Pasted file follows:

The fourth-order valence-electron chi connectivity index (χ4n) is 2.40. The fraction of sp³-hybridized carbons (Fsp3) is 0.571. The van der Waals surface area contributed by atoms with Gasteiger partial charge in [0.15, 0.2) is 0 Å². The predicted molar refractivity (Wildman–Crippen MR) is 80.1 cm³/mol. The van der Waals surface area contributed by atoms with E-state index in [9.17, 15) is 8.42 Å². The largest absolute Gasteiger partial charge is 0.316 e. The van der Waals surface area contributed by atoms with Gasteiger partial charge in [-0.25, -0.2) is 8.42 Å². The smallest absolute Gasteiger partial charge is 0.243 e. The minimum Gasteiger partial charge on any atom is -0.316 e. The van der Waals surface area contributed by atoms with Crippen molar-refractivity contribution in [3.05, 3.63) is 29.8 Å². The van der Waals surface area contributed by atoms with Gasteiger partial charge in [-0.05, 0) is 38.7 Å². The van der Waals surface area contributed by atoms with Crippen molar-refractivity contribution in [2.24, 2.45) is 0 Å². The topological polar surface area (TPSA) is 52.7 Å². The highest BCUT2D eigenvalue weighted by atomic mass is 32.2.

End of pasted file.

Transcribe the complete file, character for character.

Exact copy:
The fourth-order valence-electron chi connectivity index (χ4n) is 2.40. The fraction of sp³-hybridized carbons (Fsp3) is 0.571. The van der Waals surface area contributed by atoms with Gasteiger partial charge in [0.15, 0.2) is 0 Å². The predicted molar refractivity (Wildman–Crippen MR) is 80.1 cm³/mol. The van der Waals surface area contributed by atoms with E-state index in [9.17, 15) is 8.42 Å². The largest absolute Gasteiger partial charge is 0.316 e. The van der Waals surface area contributed by atoms with Gasteiger partial charge in [-0.25, -0.2) is 8.42 Å². The smallest absolute Gasteiger partial charge is 0.243 e. The minimum Gasteiger partial charge on any atom is -0.316 e. The van der Waals surface area contributed by atoms with Crippen molar-refractivity contribution in [3.05, 3.63) is 29.8 Å². The van der Waals surface area contributed by atoms with Gasteiger partial charge in [-0.05, 0) is 38.7 Å². The van der Waals surface area contributed by atoms with Crippen molar-refractivity contribution in [2.24, 2.45) is 0 Å². The topological polar surface area (TPSA) is 52.7 Å². The highest BCUT2D eigenvalue weighted by atomic mass is 32.2.